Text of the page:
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Vast majority of Americans aren’t eating enough fruits and vegetables: CDC study

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Washington — Nearly 9 out of 10 U.S. adults don’t consume the recommended daily servings of fruits and vegetables, according to a new study from the Centers for Disease Control and Prevention.

Researchers examined data from the 2015 Behavioral Risk Factor Surveillance System and estimated the percentage of daily fruit and vegetable consumption by state. The U.S. Department of Agriculture recommends adults eat at least 1-and-a-half to 2 cups of fruit and 2 to 3 cups of vegetables per day.

Survey results showed that only 12.2 percent of the 319,415 participants ate the recommended servings of fruits, and only 9.3 percent met the recommended daily intake for vegetables. Among states, West Virginia had the lowest percentage of both recommended fruit (7.3 percent) and vegetable (5.8 percent) consumption. Alaska had the highest vegetable consumption (12 percent), while the District of Columbia was top for fruit (15.5 percent).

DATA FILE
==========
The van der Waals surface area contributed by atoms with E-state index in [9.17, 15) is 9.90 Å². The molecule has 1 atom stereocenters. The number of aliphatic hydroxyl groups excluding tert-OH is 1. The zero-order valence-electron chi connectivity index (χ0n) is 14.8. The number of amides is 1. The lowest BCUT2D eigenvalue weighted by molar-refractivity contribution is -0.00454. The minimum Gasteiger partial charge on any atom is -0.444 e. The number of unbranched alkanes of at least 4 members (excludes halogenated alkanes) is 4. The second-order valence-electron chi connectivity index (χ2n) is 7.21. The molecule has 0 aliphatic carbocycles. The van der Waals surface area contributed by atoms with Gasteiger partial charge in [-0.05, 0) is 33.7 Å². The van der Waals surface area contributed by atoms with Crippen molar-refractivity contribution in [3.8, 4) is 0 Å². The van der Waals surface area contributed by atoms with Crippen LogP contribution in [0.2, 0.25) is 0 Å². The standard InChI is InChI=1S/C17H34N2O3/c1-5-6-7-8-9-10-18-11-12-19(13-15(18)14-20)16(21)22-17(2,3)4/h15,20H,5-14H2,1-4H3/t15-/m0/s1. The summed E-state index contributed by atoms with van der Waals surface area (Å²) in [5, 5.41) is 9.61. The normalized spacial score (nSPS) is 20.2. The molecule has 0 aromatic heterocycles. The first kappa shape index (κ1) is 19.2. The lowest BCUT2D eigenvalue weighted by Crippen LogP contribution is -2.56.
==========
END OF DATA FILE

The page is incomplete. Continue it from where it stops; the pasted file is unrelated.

Men, young adults and adults living in poverty are among the groups most at risk of not getting the proper nutrition, according to the study.

“The findings indicate the need to identify and address barriers to fruit and vegetable consumption,” CDC states in a Nov. 16 press release. “Previous studies have found that high cost, limited availability and access, and perceived lack of cooking/preparation time can be barriers to fruit and vegetable consumption.”

CDC points out that seven of the nation’s top 10 causes of death stem from chronic diseases, and a diet that includes the proper servings of fruits and vegetables can help reduce the risks for heart disease, some cancers, Type 2 diabetes and obesity.

The study was published Nov. 17 in CDC's Morbidity and Mortality Weekly Report.

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